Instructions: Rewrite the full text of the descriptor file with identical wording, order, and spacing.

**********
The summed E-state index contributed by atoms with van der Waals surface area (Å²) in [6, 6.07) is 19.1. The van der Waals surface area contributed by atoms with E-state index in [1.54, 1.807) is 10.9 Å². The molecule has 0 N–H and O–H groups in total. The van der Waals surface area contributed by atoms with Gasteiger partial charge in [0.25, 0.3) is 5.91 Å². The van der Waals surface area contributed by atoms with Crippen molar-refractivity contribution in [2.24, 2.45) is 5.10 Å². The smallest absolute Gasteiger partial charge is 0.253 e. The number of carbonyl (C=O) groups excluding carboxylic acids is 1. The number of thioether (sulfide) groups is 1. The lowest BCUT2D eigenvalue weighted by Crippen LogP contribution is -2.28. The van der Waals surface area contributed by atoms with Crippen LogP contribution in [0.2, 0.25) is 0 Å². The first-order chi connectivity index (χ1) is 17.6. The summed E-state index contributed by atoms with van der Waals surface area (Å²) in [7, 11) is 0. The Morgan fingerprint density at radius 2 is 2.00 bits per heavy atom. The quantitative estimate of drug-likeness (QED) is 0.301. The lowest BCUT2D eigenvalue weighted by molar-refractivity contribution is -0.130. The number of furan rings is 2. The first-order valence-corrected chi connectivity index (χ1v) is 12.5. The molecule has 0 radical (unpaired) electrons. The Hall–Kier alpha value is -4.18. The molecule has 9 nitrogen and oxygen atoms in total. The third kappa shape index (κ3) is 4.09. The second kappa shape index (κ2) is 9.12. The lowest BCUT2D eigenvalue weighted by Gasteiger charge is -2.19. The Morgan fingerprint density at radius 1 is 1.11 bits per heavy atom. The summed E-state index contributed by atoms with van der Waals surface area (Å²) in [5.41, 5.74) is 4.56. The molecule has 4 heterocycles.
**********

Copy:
The summed E-state index contributed by atoms with van der Waals surface area (Å²) in [6, 6.07) is 19.1. The van der Waals surface area contributed by atoms with E-state index in [1.54, 1.807) is 10.9 Å². The molecule has 0 N–H and O–H groups in total. The van der Waals surface area contributed by atoms with Gasteiger partial charge in [0.25, 0.3) is 5.91 Å². The van der Waals surface area contributed by atoms with Crippen molar-refractivity contribution in [2.24, 2.45) is 5.10 Å². The smallest absolute Gasteiger partial charge is 0.253 e. The number of carbonyl (C=O) groups excluding carboxylic acids is 1. The number of thioether (sulfide) groups is 1. The lowest BCUT2D eigenvalue weighted by Crippen LogP contribution is -2.28. The van der Waals surface area contributed by atoms with Crippen LogP contribution in [0.2, 0.25) is 0 Å². The first-order chi connectivity index (χ1) is 17.6. The summed E-state index contributed by atoms with van der Waals surface area (Å²) in [7, 11) is 0. The Morgan fingerprint density at radius 2 is 2.00 bits per heavy atom. The quantitative estimate of drug-likeness (QED) is 0.301. The lowest BCUT2D eigenvalue weighted by molar-refractivity contribution is -0.130. The number of furan rings is 2. The first-order valence-corrected chi connectivity index (χ1v) is 12.5. The molecule has 0 radical (unpaired) electrons. The Hall–Kier alpha value is -4.18. The molecule has 9 nitrogen and oxygen atoms in total. The third kappa shape index (κ3) is 4.09. The second kappa shape index (κ2) is 9.12. The lowest BCUT2D eigenvalue weighted by Gasteiger charge is -2.19. The Morgan fingerprint density at radius 1 is 1.11 bits per heavy atom. The summed E-state index contributed by atoms with van der Waals surface area (Å²) in [5.41, 5.74) is 4.56. The molecule has 4 heterocycles.